Nakhon Ratchasima and its provincial capital have been ravaged as flash floods wreak havoc in the Northeast and Central Plains following heavy weekend monsoon rains. Thousands of displaced flood victims in Nakhon Ratchasima, hit by the worst flooding in 50 years, facing difficulties while waiting for assistance in terms of food and water.
Continuouce heavy rain in the catchment area of Pursat River from 11 Oct 2010 caused flash flooding along the Pursat River. Thousands of people are affected and the flooded land including Pursat City inundated widely.
More than 30,000 people are currently homeless in Benin and at least 7,000 hectares of crops are destroyed as a result of flooding. The most affected areas are So-Ava, Cotonou (1st, 2nd,3rd,6th and 9th Arrondissements) and Karimana communes. Indeed, unusually heavy rainfall during this rainy season with more forecasted over the next 3 days, the waters of the rivers Niger and Ouémé experienced unusually rapid rise, overflowing their banks to cause flooding in most parts of the country. The priority area of interest is the south and covers So-Ava Commune, Cotonou and Dangbo Commune.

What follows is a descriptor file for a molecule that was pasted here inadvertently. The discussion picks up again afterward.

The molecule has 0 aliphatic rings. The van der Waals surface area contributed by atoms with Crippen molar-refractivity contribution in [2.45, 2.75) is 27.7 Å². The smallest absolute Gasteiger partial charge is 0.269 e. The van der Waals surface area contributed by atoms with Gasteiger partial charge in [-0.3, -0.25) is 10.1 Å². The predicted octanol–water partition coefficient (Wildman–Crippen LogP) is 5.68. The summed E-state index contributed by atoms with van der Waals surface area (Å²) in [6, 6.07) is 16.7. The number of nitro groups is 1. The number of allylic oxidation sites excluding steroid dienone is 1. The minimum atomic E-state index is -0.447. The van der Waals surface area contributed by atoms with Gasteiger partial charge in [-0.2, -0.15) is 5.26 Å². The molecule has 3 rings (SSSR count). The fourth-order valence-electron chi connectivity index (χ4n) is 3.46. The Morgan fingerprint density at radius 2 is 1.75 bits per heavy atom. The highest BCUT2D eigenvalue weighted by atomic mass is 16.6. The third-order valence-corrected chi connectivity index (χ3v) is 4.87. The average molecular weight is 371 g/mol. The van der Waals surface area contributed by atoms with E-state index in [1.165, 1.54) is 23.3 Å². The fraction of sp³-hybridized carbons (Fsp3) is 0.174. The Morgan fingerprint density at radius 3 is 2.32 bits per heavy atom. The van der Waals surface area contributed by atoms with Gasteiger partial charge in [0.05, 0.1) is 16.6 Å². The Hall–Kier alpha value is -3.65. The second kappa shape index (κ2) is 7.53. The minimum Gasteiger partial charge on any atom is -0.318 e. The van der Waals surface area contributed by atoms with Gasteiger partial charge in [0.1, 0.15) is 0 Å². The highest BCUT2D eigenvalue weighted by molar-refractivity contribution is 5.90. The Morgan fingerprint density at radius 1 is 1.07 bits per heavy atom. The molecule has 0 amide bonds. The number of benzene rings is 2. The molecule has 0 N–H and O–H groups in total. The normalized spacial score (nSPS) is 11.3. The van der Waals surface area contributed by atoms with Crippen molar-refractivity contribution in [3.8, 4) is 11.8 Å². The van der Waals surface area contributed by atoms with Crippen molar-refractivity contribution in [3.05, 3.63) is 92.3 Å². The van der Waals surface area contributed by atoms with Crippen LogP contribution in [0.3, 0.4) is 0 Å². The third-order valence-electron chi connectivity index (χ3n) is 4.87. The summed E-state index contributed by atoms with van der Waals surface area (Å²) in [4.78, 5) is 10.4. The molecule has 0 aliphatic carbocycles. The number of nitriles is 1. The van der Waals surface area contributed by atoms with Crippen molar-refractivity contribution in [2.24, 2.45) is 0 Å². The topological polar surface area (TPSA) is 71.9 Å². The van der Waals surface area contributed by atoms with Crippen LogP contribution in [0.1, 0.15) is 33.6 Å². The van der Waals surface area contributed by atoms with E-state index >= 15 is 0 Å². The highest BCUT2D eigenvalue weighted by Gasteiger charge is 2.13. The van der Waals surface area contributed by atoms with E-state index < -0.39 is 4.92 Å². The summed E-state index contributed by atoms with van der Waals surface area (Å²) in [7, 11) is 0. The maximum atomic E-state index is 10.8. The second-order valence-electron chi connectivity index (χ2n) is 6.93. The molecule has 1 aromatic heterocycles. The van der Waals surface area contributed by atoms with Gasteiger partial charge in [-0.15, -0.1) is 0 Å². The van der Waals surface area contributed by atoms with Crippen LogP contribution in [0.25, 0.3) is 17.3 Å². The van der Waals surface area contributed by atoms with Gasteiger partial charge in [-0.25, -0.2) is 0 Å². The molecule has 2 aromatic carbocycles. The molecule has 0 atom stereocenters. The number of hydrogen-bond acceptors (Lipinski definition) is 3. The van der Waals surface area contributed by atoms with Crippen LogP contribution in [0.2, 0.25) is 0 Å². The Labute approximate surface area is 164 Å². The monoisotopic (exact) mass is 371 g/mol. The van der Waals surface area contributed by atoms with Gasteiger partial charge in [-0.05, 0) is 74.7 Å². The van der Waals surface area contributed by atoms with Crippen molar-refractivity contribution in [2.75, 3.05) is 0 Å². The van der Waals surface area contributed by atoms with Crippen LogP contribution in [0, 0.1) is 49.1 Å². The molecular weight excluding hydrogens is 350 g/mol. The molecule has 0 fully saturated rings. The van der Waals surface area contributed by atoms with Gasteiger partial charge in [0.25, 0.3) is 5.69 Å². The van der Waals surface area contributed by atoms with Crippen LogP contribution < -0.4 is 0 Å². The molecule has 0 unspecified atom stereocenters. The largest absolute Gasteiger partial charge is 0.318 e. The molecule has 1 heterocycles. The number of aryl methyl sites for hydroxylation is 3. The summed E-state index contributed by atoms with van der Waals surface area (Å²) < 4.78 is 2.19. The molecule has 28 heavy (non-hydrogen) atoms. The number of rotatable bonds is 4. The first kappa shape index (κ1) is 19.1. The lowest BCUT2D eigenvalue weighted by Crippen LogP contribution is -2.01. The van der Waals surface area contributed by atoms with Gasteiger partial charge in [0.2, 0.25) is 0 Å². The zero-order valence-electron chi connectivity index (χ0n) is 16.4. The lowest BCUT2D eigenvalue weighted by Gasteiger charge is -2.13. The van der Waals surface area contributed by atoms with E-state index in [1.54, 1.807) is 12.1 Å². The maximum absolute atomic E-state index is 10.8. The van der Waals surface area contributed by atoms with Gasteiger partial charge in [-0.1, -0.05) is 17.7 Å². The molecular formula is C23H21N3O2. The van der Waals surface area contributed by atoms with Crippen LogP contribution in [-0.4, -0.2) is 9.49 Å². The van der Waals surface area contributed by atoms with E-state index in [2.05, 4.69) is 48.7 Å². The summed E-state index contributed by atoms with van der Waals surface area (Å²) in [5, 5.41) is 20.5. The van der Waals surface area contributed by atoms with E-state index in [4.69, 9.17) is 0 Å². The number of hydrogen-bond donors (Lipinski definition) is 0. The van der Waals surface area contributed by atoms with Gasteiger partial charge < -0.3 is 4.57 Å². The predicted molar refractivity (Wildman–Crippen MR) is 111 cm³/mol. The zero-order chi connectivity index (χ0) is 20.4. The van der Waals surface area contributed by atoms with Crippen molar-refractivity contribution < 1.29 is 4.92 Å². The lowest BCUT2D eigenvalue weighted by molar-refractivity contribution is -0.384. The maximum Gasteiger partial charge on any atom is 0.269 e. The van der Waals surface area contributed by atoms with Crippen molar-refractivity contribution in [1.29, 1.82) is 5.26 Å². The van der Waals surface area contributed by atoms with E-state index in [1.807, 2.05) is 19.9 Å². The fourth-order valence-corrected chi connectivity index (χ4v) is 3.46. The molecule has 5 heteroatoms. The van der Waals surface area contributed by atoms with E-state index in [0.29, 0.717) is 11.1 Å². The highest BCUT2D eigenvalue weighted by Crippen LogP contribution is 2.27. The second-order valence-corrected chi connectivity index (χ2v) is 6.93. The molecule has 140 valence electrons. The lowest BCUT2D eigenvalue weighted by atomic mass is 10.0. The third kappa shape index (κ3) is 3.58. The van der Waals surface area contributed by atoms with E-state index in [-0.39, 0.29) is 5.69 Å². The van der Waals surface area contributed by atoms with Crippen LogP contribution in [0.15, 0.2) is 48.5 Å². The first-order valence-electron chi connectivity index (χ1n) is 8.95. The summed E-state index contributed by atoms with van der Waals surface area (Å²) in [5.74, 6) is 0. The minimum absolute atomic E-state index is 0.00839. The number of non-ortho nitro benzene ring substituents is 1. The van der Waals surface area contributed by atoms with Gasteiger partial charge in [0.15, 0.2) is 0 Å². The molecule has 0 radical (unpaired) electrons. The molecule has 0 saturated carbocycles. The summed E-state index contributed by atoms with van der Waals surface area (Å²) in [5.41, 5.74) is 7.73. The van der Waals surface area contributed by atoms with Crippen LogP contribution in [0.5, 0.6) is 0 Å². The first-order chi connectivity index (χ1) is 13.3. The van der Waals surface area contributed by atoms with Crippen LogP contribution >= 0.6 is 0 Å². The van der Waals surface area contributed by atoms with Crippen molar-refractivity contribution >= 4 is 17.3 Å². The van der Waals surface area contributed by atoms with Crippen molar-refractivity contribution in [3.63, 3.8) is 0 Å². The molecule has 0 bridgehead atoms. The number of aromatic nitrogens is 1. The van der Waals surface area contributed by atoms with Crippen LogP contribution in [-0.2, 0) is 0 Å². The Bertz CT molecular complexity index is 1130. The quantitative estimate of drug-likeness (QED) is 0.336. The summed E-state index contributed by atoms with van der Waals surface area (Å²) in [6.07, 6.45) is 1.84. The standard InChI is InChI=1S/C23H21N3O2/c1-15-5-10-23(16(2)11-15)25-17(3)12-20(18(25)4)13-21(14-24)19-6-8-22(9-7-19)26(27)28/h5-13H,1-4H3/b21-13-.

Floods have displaced nearly 60,000 people in the last month in south Sudan with many at risk of malaria and other diseases.The assessment committee's report states that some 250 families covering 2470 people were affected by the flash floods. It is also reports that 176 families in Panthou have been displaced during the 24 hour torrential downpour that hit part of greater Aweil South County.
On 5 and 6 September 2010 torrential rain recorded 202.6mm which is 20% of total rainfall normally received by the country. The rainfall caused floods almost nationwide affecting over 25,000 people by destroying their residences, and other basic livelihoods. On 7 September 2010, the Government of the Gambia declared a State of National